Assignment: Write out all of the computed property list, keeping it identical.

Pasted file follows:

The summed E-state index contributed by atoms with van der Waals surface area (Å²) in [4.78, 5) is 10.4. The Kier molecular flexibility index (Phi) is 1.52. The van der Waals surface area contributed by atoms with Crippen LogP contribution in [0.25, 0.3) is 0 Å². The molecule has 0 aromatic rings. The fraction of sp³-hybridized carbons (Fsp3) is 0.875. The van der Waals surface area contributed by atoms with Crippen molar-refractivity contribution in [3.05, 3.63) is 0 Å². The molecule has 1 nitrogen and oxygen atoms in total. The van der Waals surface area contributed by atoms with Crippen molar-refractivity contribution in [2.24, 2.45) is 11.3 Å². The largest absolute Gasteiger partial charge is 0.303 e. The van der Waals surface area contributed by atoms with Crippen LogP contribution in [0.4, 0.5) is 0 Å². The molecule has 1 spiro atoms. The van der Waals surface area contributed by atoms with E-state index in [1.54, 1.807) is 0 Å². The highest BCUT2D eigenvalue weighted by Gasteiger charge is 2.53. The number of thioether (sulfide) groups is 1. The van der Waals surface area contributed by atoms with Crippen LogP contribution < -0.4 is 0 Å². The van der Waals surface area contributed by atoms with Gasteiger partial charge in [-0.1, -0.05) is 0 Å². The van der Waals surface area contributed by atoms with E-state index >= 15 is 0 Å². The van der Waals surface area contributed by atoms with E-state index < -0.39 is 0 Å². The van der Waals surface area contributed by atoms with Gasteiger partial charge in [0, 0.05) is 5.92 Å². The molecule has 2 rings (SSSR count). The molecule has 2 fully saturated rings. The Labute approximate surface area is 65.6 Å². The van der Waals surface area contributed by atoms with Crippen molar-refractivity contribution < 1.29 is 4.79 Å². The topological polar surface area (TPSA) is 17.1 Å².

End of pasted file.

The summed E-state index contributed by atoms with van der Waals surface area (Å²) in [4.78, 5) is 10.4. The Kier molecular flexibility index (Phi) is 1.52. The van der Waals surface area contributed by atoms with Crippen LogP contribution in [0.25, 0.3) is 0 Å². The molecule has 0 aromatic rings. The fraction of sp³-hybridized carbons (Fsp3) is 0.875. The van der Waals surface area contributed by atoms with Crippen molar-refractivity contribution in [3.05, 3.63) is 0 Å². The molecule has 1 nitrogen and oxygen atoms in total. The van der Waals surface area contributed by atoms with Crippen molar-refractivity contribution in [2.24, 2.45) is 11.3 Å². The largest absolute Gasteiger partial charge is 0.303 e. The van der Waals surface area contributed by atoms with Crippen LogP contribution in [0.4, 0.5) is 0 Å². The molecule has 1 spiro atoms. The van der Waals surface area contributed by atoms with E-state index in [1.54, 1.807) is 0 Å². The highest BCUT2D eigenvalue weighted by Gasteiger charge is 2.53. The number of thioether (sulfide) groups is 1. The van der Waals surface area contributed by atoms with Crippen LogP contribution < -0.4 is 0 Å². The van der Waals surface area contributed by atoms with Gasteiger partial charge in [-0.1, -0.05) is 0 Å². The van der Waals surface area contributed by atoms with E-state index >= 15 is 0 Å². The van der Waals surface area contributed by atoms with E-state index < -0.39 is 0 Å². The van der Waals surface area contributed by atoms with Gasteiger partial charge in [0, 0.05) is 5.92 Å². The molecule has 2 rings (SSSR count). The molecule has 2 fully saturated rings. The Labute approximate surface area is 65.6 Å². The van der Waals surface area contributed by atoms with Crippen molar-refractivity contribution < 1.29 is 4.79 Å². The topological polar surface area (TPSA) is 17.1 Å².